The fifth thing is that products you put on your skin also affect your internal health. So there are a lot of toxic ingredients in our personal care products that can disrupt our internal health, disrupt our hormones. For example, there are a lot of hormone-disrupting chemicals in common skincare products and ingredients. And so, on average, people use about 11 different personal care products, 9 to 12 different personal care products that expose us to over 100 different unique ingredients each time, each day. And because…unfortunately, the United States FDA does not regulate this skincare ingredients very well. There are a lot of toxic ingredients. Whereas the United Kingdom, the UK, the EU has banned hundreds of ingredients in skincare products, the FDA has discontinued, has stopped the use of only, I think it’s 11 or 12 that they have banned in skincare products.

So the things that we put on our skin can affect our health. And a lot of those people think when you put something on your skin, it’s just staying on the surface. But we know that that’s not true. Skin care products are actually designed to penetrate the skin. So they do actually get into your bloodstream and some of these chemicals are known in research to create hormone-disrupting effects. And so what that means is that, you know, our hormone systems and the synthesis, the breakdown, the actions of our hormones can be impacted. So things like thyroid problems, fertility issues, those are some of the things that we’re seeing that people can have as a result of this exposure to endocrine or hormone-disrupting chemicals.

Katie: Yeah. That’s staggering. I’ve noticed that, too. And for years, when I was younger, I, especially in college, I would use all kinds of stuff on my skin. I never really questioned it because it was one of those like kind of you can get in denial of “How can this really impact my body that much?” But it really does. And as a follow-up, you mentioned the role of food for skin health. And I love reading about this and researching it. I think it’s fascinating. But can you talk about, maybe, some of the core foods that you recommend or say to avoid or things that might nutritionally be helpful for healthy skin?

Dr. Trevor: Yeah, absolutely. And the foods that are, particularly, bad for our skin, I would say the two top ones are sugar and dairy. So with sugar, what happens is the sugar creates glycation issues. So sugar can actually bind to collagen and create, you know, changes in the collagen, make our skin less elastic, or more hard and firm. And also, sugar can inc…What sugar does, too, is, when we eat a lot of sugar increases our blood glucose which then in return increases our insulin levels, which then can trigger an increase in androgens. And we know that androgen excess is one of the reasons why people get acne breakouts, you know. Especially in the teenage years or when women go through hormonal changes is that androgen excess that can cause this breakout. So sugar is a big problem for our skin looking youthful and aging gracefully, as well as for things like acne breakouts.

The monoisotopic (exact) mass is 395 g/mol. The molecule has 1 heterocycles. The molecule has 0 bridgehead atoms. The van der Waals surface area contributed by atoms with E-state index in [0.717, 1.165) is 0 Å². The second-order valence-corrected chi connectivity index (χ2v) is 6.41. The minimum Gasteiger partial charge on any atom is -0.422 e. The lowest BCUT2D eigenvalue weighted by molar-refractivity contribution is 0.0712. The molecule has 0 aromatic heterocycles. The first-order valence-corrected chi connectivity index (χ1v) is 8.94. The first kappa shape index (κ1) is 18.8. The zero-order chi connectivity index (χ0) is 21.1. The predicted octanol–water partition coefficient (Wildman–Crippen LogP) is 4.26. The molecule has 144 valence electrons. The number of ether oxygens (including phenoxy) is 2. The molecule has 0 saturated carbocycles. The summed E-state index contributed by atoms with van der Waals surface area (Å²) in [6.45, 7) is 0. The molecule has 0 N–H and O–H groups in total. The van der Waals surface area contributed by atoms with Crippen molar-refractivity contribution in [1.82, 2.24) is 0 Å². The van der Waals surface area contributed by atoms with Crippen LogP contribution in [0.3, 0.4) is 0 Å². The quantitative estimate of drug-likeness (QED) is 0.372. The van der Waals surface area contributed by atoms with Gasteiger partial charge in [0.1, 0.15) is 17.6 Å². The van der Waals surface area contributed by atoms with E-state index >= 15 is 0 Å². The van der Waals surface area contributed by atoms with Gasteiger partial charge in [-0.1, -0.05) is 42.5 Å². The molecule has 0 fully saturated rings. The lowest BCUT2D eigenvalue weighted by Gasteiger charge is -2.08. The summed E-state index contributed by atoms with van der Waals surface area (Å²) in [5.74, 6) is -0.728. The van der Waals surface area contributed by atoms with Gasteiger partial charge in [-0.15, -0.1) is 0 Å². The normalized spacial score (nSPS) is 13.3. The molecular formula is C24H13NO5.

And dairy is a big problem because, in general, dairy is a pro-inflammatory food. So it’s gonna create more inflammatory conditions in the body. Inflammation is one of the big triggers for skin problems, like hard skin inflammation because things like acne, and eczema, psoriasis, there’s a lot of internal inflammation going on in the body. And that’s one of the reasons why it comes out in skin problems. So again, dairy is a more of pro-inflammatory food. There’s actually been studies done on dairy being a big trigger for acne, in particular, skimmed milk seems to be the worst kind of dairy for acne. And I think it’s probably because when we look at skimmed milk, it doesn’t have the fat in it to balance out the sugar.

So dairy contains lactose, which is a milk sugar, naturally high in sugar so you don’t have that fat to balance it. Again, this then lead down the path of those high-sugar problems that I was mentioning. And the third thing about dairy is that it contains hormones. And even if you buy organic dairy products, you know, there are hormones, naturally, in milk, it’s just the nature of it. And, you know, and milk comes from mammals to feed babies, so it’s, you know, the way that it works is if there’s prolactin, there’s growth hormone and other hormones naturally in milk.

So again, and those hormones can trigger things like acne. So, those are two foods I would say to be, particularly, aware of and be careful. There are some foods that are really good for your skin too. For example, avocados rich in mono unsaturated fats, really good oils in there that they can help nourish our skin. And what’s interesting about avocados and some of these other foods is you can put them, topically, on the skin as well as getting them internally. And you can get the benefits of those fats both externally and internally when you eat them and they’re, you know, they’re high in things like vitamin E, which we know is good for the skin. Vitamin A.